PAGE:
Greetings from the Land of Enchantment: Karmas

Tuesday, September 18, 2007


So I spent the weekend listening to my Tibetan Buddhist Teacher, Robina Courtin. I got a lot of clarity and a real sense of purpose and action--not quite hope, but close enough. Her teacher, Lama Yeshe, has a summary of 'karmic appearances', things to look for in your life today that show you the root or seeds of past actions. He listed several karmic appearances for past sexual misconduct; one in particular resonated with me: your partner has lots of people vying for him.

I am continually attracted to men who operate within their own variation of the harem. Not that they're doing anything wrong, necessarily, but there have been lots of opportunities to work on my jealousy, to say the least. It's been a steady theme throughout my life to question, Why me? Why don't my relationships work out? My parents have been married 50 years; my brother and sister's marriages are each approaching 25 years. If I truly accept the hypothesis of karma, then I have an answer; and I have a solution. I'm not just a failure or morally incompetent. My experiences are the direct result of past actions; and my instincts and habits arise from those seeds as well. And I can begin planting new seeds. I can resolve to never participate in sexual misconduct again, because I truly never want to suffer in this way again.

The Sikh Dharma path has an understanding of karma as well; although it's not as intense a focus as in Buddhism. But either way, I can begin to make the changes today, so that my tomorrow can be better and my life can be of benefit to others. It's truly a relief to recognize and own my own experience and commit to changing it. It's also freeing to turn my attention away from all those things I long for and simply direct my gaze at those things I can truly make a difference in--my own actions, my own life.

I have begun a purification practice within our teachings called Kirtan Kriya. It is said to heal and clear the arcline, which is damaged by sexual misconduct. I am committing to 120 days, which I've never been able to accomplish before. 40-yes. 90-once. But 120? With a true heart and a steady effort, I hope to see my way to the end of suffering and purify my past so that I can have a bright and ever shining present.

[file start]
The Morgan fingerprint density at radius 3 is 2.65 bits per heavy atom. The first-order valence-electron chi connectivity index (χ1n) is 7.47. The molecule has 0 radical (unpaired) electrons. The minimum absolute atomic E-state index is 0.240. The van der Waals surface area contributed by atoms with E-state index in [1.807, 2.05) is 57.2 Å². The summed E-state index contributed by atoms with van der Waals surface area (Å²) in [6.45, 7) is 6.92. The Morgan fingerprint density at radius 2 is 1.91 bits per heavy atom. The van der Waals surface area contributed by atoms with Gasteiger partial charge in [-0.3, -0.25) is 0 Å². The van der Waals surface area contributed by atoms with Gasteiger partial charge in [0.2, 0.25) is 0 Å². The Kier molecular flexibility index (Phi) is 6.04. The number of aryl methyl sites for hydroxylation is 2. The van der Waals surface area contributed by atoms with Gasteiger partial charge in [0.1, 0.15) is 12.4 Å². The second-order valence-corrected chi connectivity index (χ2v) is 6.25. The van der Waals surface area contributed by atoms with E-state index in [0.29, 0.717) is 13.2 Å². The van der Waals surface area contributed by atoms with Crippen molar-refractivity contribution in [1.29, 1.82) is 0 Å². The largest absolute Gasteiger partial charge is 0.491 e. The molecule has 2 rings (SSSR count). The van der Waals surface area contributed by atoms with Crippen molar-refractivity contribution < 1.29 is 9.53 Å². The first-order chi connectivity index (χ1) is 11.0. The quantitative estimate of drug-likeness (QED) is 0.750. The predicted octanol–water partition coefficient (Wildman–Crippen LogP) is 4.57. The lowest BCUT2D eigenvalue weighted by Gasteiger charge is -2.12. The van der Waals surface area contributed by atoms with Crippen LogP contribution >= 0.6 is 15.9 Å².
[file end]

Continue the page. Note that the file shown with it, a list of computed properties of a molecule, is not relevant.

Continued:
At 7:11 PM, Anonymous Anonymous said...

Sat Purkh kaur ji,

Could you please elborate more what you have learnt from buddhism session, or provide some examples how to recognize past karmas and what to do to resolve these karmas?

Its great that you are begining the sadhana, please can you provide the description of your sadhana for 120days. For example, what time in the morning, and how it would be done, etc. Because this info can be helpful for people like me and I could also join with sadhana by having a support system.

Then I would follow your advice and try to implement it. I have never been successful in doing sadhana and i do feel life is passing by so fast and its frustrating, because something should be accomplishment before the end.

Thank you
gurinder "G"

At 8:35 AM, Blogger Sat Purkh Kaur Khalsa said...

Greetings "G"

I would suggest you pick up some literature from your local TNL center (Thubten Norbu Ling) or look for books by Lama Yeshe (Becoming Your Own Therapist is an excellent one.) in order to pursue learning more about the teachings. Too much to try to cover in a blog.

I'm doing Kirtan Kriya after the Aquarian Sadhana each morning. But basically by 7am I hope to have it done everyday. It's a 31-minute practice, using the panj shabd Sa Ta Na Ma. AGain, rather than trying to tell you how to do this fairly complex kriya here, I recommend you purchase Kundalini Yoga Sadhana Guidelines, 2nd edition, in which the write-up has been updated and is much clearer to follow.

As for sadhana--it simply means spiritual discipline--so start with something you can do. 3 minutes a day if necessary. and then allow the joy of the practice to build it rather than some idea of what it should look like.



Post a Comment

<< Home